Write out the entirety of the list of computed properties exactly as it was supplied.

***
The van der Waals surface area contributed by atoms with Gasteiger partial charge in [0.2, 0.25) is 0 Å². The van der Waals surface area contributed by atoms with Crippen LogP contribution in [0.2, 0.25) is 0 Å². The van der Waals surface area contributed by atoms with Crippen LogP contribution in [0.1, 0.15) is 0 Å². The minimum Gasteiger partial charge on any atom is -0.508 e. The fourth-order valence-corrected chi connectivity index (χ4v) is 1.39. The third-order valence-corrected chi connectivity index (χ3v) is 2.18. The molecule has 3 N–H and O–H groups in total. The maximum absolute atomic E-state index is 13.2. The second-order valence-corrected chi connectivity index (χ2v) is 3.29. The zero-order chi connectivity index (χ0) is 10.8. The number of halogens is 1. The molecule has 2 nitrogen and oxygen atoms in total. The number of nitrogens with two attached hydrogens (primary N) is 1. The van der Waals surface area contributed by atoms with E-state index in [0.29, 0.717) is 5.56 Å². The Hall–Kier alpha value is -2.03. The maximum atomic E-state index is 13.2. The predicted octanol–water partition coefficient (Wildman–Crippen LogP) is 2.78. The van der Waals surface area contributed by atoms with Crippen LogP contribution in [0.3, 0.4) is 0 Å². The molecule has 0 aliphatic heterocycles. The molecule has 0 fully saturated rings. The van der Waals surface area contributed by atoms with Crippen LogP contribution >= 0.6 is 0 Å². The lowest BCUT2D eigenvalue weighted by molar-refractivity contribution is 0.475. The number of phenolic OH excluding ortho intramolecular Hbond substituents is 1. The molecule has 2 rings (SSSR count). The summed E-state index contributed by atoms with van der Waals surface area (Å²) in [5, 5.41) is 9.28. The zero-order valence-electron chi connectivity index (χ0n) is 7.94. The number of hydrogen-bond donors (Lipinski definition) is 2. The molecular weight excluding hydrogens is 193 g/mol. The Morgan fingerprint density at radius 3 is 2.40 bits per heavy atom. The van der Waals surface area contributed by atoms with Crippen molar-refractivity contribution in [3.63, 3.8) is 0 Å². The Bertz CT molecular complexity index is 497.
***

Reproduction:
The van der Waals surface area contributed by atoms with Gasteiger partial charge in [0.2, 0.25) is 0 Å². The van der Waals surface area contributed by atoms with Crippen LogP contribution in [0.2, 0.25) is 0 Å². The van der Waals surface area contributed by atoms with Crippen LogP contribution in [0.1, 0.15) is 0 Å². The minimum Gasteiger partial charge on any atom is -0.508 e. The fourth-order valence-corrected chi connectivity index (χ4v) is 1.39. The third-order valence-corrected chi connectivity index (χ3v) is 2.18. The molecule has 3 N–H and O–H groups in total. The maximum absolute atomic E-state index is 13.2. The second-order valence-corrected chi connectivity index (χ2v) is 3.29. The zero-order chi connectivity index (χ0) is 10.8. The number of halogens is 1. The molecule has 2 nitrogen and oxygen atoms in total. The number of nitrogens with two attached hydrogens (primary N) is 1. The van der Waals surface area contributed by atoms with E-state index in [0.29, 0.717) is 5.56 Å². The Hall–Kier alpha value is -2.03. The maximum atomic E-state index is 13.2. The predicted octanol–water partition coefficient (Wildman–Crippen LogP) is 2.78. The van der Waals surface area contributed by atoms with Crippen LogP contribution in [0.3, 0.4) is 0 Å². The molecule has 0 aliphatic heterocycles. The molecule has 0 fully saturated rings. The van der Waals surface area contributed by atoms with Crippen LogP contribution >= 0.6 is 0 Å². The lowest BCUT2D eigenvalue weighted by molar-refractivity contribution is 0.475. The number of phenolic OH excluding ortho intramolecular Hbond substituents is 1. The molecule has 2 rings (SSSR count). The summed E-state index contributed by atoms with van der Waals surface area (Å²) in [5, 5.41) is 9.28. The zero-order valence-electron chi connectivity index (χ0n) is 7.94. The number of hydrogen-bond donors (Lipinski definition) is 2. The molecular weight excluding hydrogens is 193 g/mol. The Morgan fingerprint density at radius 3 is 2.40 bits per heavy atom. The van der Waals surface area contributed by atoms with Crippen molar-refractivity contribution in [3.63, 3.8) is 0 Å². The Bertz CT molecular complexity index is 497.